Beaton: But cancer doesn’t have me
The Aspen Beat
“I have cancer,” was the title of my column last winter. It’s cancer of the prostate gland, an obscure, walnut-size gland in the male anatomy.
Prostate cancer is about as common as breast cancer. It’s a leading cancer killer among American men, second only to lung cancer.
It kills by spreading, typically to the bones, liver and lungs. Bones ache and break, the liver shuts down, and the lungs fill with fluid and blood.
If caught sufficiently early, however, the cancerous gland can be surgically removed in a five-hour operation. The anesthetized patient is strapped into an operating table 45 degrees upside down so that gravity pulls his guts away from the prostate gland deep in his lower abdomen. Half a dozen incisions are made across his middle. With the help of a computerized robot, the surgeon dodges intestines, nerves and blood vessels to access, cut free and extract the scoundrel.
The surgery often results in side effects such as incontinence and sexual dysfunction. An alternative treatment is to kill the gland with a radiation regimen, but that tends to produce the same side effects.
Another approach is to just carefully monitor the cancer. The growth of prostate cancer is usually (but not always) slow. Patients often live for years or even decades.
They call this “watch and wait.” What they’re watching and waiting for is to see if the cancer is spreading quickly enough to kill the man before something else does anyway.
Watch and wait didn’t fit my cancer profile. It was already past the early stage and into the intermediate stage. In the race between death by cancer and death by other causes, cancer had a head start.
On the other hand, there was no evidence that my cancer had spread beyond the prostate gland. And the cancer marker — the concentration of a substance produced by prostate cancer cells called prostate-specific antigen — was well above normal but not particularly high for a man with prostate cancer.
I decided to watch and wait. I figured that I could overcome this thing. I’ll be a cancer survivor, and I’ll do it my way, I swaggered.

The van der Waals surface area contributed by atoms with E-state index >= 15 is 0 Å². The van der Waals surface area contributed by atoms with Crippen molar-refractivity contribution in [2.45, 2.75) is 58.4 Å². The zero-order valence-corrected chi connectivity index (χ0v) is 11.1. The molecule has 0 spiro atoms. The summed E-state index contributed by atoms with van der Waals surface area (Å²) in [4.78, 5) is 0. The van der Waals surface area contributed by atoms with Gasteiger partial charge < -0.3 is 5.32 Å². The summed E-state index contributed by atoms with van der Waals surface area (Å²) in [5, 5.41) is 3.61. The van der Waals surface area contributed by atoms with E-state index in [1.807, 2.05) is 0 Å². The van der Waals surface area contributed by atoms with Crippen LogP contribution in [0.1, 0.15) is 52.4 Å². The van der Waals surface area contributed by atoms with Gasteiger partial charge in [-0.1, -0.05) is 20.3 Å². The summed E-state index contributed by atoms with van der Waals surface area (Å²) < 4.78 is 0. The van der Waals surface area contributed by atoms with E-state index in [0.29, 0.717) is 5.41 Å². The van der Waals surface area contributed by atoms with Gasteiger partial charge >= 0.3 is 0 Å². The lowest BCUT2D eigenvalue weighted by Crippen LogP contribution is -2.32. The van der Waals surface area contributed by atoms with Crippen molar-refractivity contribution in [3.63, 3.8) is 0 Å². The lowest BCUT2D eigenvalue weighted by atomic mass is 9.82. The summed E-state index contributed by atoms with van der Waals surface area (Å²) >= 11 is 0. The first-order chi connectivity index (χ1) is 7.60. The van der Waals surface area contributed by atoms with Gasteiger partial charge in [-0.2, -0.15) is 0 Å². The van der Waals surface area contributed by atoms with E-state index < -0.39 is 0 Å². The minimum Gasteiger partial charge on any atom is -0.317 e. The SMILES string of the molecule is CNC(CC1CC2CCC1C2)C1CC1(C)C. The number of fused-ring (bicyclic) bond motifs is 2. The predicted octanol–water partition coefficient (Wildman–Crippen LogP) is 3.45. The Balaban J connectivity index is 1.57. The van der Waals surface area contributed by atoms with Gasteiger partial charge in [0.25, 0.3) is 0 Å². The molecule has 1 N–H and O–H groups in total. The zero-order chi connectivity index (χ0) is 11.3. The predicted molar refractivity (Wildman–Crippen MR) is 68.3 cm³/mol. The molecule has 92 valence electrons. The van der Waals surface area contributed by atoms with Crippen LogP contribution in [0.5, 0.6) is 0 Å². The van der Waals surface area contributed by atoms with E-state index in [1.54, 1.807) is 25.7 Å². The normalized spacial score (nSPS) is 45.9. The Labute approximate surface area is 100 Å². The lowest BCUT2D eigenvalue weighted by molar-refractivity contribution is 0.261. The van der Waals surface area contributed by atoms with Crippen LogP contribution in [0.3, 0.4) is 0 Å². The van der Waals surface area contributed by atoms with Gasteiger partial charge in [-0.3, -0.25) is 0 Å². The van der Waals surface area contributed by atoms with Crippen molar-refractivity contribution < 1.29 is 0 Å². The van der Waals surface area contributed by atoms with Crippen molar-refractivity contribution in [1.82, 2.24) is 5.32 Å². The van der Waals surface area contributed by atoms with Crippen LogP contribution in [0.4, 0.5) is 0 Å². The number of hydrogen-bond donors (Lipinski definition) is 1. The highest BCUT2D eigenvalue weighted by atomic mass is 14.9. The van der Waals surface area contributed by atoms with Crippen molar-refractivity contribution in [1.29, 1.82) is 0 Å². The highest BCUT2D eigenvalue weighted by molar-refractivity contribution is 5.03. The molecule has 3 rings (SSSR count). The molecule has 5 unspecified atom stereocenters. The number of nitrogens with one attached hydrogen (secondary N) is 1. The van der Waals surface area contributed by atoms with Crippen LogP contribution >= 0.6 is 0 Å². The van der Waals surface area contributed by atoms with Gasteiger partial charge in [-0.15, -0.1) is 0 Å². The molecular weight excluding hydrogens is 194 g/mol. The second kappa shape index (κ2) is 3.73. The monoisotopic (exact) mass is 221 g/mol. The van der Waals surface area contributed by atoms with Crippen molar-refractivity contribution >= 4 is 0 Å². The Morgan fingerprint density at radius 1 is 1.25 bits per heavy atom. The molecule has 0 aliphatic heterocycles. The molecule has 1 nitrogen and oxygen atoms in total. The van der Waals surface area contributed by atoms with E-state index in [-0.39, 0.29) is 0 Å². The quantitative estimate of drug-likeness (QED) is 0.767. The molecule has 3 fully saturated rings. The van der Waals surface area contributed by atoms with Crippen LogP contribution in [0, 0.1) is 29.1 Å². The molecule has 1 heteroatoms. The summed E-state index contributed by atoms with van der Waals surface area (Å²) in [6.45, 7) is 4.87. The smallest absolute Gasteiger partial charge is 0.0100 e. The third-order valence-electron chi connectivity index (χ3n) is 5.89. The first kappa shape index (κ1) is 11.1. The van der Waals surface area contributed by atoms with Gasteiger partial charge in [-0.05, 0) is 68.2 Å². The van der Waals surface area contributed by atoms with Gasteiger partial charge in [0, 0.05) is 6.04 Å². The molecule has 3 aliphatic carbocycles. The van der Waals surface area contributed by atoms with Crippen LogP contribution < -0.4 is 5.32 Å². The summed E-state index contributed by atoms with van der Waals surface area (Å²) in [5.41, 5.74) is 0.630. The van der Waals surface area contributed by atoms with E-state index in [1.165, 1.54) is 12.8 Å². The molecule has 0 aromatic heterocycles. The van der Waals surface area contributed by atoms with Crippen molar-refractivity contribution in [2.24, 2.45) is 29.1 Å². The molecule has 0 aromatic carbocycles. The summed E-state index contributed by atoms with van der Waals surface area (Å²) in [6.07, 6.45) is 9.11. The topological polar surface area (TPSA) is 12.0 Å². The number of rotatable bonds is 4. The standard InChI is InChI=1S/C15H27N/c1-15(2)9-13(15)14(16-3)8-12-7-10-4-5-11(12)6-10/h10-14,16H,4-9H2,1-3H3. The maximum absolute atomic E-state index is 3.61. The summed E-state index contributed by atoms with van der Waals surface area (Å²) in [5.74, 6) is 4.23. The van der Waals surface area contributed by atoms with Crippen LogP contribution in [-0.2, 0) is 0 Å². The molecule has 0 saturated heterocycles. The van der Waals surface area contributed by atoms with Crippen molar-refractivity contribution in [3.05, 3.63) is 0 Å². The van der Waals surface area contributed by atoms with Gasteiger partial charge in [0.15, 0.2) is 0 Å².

While watching and waiting, I learned all about cancer. I renewed my exercise program. I ate less meat and more vegetables and vitamin supplements. I resolved to will my cancer away.
It seemed to work. My prostate-specific antigen level dropped.
But I learned that “watch and wait” is more like “watch, wait and worry.” Every ache and pain, I worried, was the cancer spreading through my body.
And then the downward trend in my prostate-specific antigen level reversed. It rebounded to where it had been at the time of my initial diagnosis. In the meantime, maybe my cancer had spread.
So this summer I surrendered to surgery to remove my cancerous prostate gland. It was no fun. Judging from how my guts felt afterward, the instruments inserted through those six abdominal incisions must have been egg beaters.
“What doesn’t kill me makes me stronger,” Friedrich Nietzsche philosophized. He had a point, but I think he was slightly off.
Cancer did not make me stronger, but it certainly made me better. Cancer had my prostate, you see, but it didn’t have the rest of me. My heart felt love from reliable old friends and generous new ones. My eyes saw the beauty of this world. My soul marveled at the miracle of the next.
As my knees hit the ground, my hands touched the sky.
My post-surgery prostate-specific antigen level of 0.0 will be monitored for the rest of my life. If it goes up again, then we’ll know that the cancer had spread beyond my prostate before the surgeon removed it, and my days may be numbered.
But the docs think it didn’t and that my days are no more numbered than yours. The most likely outcome, I’m told, is that I’m cured.
I’ve now recovered physically, and I’m back to my normal pre-surgery and pre-cancer self. I know, many of you were hoping for a better outcome than that.
As for those surgical side effects that afflict so many men, well, God is great, and so is my surgeon. (Knock on wood.) Which brings up something else. When should I expect a visit from the pretty women at Make-a-Wish?
(Postscript to middle-aged men: Get a prostate-specific antigen test every year. Insurance covers it, and even without insurance it costs only $50 at a retail lab.)
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